• Look for my examples. But if you are referring to "venga" (that is impossible), that cannot mean "come on" as you can imagine. - nila45 Nov 29, 2009 flag
2 Vote

We use "venga" (come on) in other contexts. For example, I am saying good bye. (I wouldn`t say "come on. Good bye" but "take care. Good bye").

My sister in law always says good bye this way: venga... hasta luego.

And we are not in a hurry. She says this in a affectionate way. She is not in a hurry. I repeat. Then the meaning is: take care.

That does not mean that if she is in hurry, she says "venga" (take care) to interrupt the conversation.

It depends on the sentence which goes after it,- . Venga, corramos. (come on, let`s run). Venga, hasta pronto (take care, see you soon). The intonation is affectionated.

He visto esa película 50 veces. ¡Venga! (that is impossible). The intonation is with skepticism.

¿Qué te parece ir al cine? .
¡Venga!. (OK or I agree). The intonation is like: that is a good idea.

And the intonation changes a lot. The intonation always plays an important role in these cases.

0 Vote

Tienen razón, ese termino es usado por los españoles... en Honduras seria algo como "cheque vo" wink

0 Vote

I would rather translate "venga" in english as "ok" or "agree"

0 Vote

Yes, there is a lack of punctuation. But the meaning is this: take care. Here "anda" is the same as: "take care". Don't you think?. Well, I do not want them to go mad but "anda" is similar to "venga".

Hi Nila,

I actually don't understand the Spanish good enough to know if "take care" is a good choice or not. But, I can say that "take care" is a farewell greeting. We use it like we use "goodbye."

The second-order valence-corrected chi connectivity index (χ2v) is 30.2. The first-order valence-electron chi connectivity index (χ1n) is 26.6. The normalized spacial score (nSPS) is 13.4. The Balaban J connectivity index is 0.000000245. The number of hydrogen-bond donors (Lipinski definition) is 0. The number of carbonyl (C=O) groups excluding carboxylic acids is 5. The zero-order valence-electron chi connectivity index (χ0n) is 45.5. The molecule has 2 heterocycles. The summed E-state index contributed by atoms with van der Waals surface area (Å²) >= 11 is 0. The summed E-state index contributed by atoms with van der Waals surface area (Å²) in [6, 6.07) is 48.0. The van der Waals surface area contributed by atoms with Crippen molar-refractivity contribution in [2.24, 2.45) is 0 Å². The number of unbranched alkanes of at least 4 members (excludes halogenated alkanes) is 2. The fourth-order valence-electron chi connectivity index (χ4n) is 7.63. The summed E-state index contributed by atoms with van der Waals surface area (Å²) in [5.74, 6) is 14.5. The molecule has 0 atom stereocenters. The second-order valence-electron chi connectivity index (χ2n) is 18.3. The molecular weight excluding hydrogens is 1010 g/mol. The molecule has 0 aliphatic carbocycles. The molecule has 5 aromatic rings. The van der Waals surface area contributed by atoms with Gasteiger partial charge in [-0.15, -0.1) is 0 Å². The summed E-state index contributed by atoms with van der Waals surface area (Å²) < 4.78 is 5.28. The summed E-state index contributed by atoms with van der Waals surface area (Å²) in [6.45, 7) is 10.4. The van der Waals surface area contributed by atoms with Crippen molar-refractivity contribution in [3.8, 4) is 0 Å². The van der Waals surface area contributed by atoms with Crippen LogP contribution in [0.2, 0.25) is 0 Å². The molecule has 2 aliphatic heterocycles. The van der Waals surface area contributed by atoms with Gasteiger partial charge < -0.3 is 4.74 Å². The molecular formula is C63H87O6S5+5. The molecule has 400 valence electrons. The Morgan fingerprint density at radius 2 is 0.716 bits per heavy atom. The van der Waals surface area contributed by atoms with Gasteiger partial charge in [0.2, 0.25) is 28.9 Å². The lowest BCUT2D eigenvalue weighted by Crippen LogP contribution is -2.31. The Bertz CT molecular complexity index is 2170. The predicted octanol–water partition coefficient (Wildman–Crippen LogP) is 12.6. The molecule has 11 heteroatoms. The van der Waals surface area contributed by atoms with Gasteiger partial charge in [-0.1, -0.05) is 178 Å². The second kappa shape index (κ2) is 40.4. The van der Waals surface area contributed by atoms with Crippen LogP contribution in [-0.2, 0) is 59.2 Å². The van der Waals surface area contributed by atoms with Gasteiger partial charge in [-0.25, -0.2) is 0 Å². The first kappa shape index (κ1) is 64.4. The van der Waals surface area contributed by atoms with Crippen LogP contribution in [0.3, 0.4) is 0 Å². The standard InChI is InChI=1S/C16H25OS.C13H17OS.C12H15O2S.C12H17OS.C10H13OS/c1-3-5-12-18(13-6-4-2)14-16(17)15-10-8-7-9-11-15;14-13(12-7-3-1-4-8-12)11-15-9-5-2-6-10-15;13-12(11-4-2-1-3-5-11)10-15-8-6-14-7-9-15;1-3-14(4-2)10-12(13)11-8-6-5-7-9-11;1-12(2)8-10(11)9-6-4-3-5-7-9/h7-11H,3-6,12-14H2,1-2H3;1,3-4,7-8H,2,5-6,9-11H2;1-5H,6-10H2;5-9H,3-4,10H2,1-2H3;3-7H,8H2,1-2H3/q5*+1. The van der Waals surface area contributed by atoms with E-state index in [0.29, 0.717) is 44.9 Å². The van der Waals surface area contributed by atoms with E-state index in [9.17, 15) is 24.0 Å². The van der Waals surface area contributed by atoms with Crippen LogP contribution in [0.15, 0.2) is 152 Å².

En realidad, no entiendo el diálogo en español suficientemente para conocer si "take care" es una buena elección o no. Pero, puedo decir que "take care" es un saludo de despedida. Lo usamos como usamos "goodbye."

0 Vote

Venga: I use it on occasion to mean "Ok then" but it also can mean "Take care", C'mon" ....

Here are some discussions from WR:

Yes, as Venus and Mj are telling you, it is a "come on"

But in Spain, it is also used as a "Ok then"

¿Vamos al cine? ¡Venga!

Shall we go to the movies? Ok!

It is used in the same way as "Vale" here.

I have heard it often like this at the very end of a conversation: Vale, venga, vamos!

I smile every time I hear it.

Ok, come on so, let's go!

I have the same difficulty in interpreting anda!

I use venga for many meanings:

1) Venga!... as "Come on": Venga, vamos al cine!

2) Venga... as OK.

a speaker: "Vamos al cine?"

b speaker: "¡Venga!"

3) Venga... as a sign that you do not believe the speaker... normally would be "venga ya!" but it can be only venga!...

a speaker:Hemos cisto la película 50 veces

b speaker: "¡Venga!"

4) The expression you say for Goodbye is no really meaning goodbye but meaning "Vale" that would be a kind of "Ok" or... kind of "that is all!"

I use venga for many meanings:

"Venga" is a truly lovely expression, once you get the hang of it.

  • I learned my Spanish in Spain and have a habit of saying, "Venga, hasta luego!" at the end of all phone calls or casual meetings in the street. I worked for a time with a site office located in Tegucigalpa, Honduras, where I would speak on a daily basis with the individuals running the office. I always got a kick out of the fact that when the Office Manager said goodbye on a phone call, she would say, "Vaya, hasta luego," and I would say, "Venga, hasta luego"...she would tell me to go away and I would tell her to stay a while!

I guess it would be similar in usage to "Andale pues," for those more acquainted with Mexican culture, although I'm less familiar with the specifics of that location.

You can find more info at WR.